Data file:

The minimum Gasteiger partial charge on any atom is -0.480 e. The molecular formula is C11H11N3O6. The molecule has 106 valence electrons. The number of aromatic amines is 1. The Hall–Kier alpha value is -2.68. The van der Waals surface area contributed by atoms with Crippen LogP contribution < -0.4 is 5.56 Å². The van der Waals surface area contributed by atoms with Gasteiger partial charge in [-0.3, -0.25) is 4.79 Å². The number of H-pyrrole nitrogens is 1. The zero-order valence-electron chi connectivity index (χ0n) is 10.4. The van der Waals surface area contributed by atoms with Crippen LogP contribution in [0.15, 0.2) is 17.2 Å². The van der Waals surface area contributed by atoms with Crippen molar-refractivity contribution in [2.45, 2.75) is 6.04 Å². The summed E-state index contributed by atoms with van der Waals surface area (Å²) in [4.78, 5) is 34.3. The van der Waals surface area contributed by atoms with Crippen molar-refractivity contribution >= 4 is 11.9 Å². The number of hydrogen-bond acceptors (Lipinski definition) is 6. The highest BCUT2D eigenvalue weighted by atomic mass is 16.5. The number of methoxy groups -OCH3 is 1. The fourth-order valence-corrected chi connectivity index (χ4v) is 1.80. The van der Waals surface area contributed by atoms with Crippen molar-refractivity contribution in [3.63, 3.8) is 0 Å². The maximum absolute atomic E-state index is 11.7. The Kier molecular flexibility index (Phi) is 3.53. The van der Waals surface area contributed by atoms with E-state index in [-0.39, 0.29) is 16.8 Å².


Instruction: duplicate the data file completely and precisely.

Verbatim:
The minimum Gasteiger partial charge on any atom is -0.480 e. The molecular formula is C11H11N3O6. The molecule has 106 valence electrons. The number of aromatic amines is 1. The Hall–Kier alpha value is -2.68. The van der Waals surface area contributed by atoms with Crippen LogP contribution < -0.4 is 5.56 Å². The van der Waals surface area contributed by atoms with Gasteiger partial charge in [-0.3, -0.25) is 4.79 Å². The number of H-pyrrole nitrogens is 1. The zero-order valence-electron chi connectivity index (χ0n) is 10.4. The van der Waals surface area contributed by atoms with Crippen LogP contribution in [0.15, 0.2) is 17.2 Å². The van der Waals surface area contributed by atoms with Crippen molar-refractivity contribution in [2.45, 2.75) is 6.04 Å². The summed E-state index contributed by atoms with van der Waals surface area (Å²) in [4.78, 5) is 34.3. The van der Waals surface area contributed by atoms with Crippen molar-refractivity contribution >= 4 is 11.9 Å². The number of hydrogen-bond acceptors (Lipinski definition) is 6. The highest BCUT2D eigenvalue weighted by atomic mass is 16.5. The number of methoxy groups -OCH3 is 1. The fourth-order valence-corrected chi connectivity index (χ4v) is 1.80. The van der Waals surface area contributed by atoms with Crippen molar-refractivity contribution in [3.63, 3.8) is 0 Å². The maximum absolute atomic E-state index is 11.7. The Kier molecular flexibility index (Phi) is 3.53. The van der Waals surface area contributed by atoms with E-state index in [-0.39, 0.29) is 16.8 Å².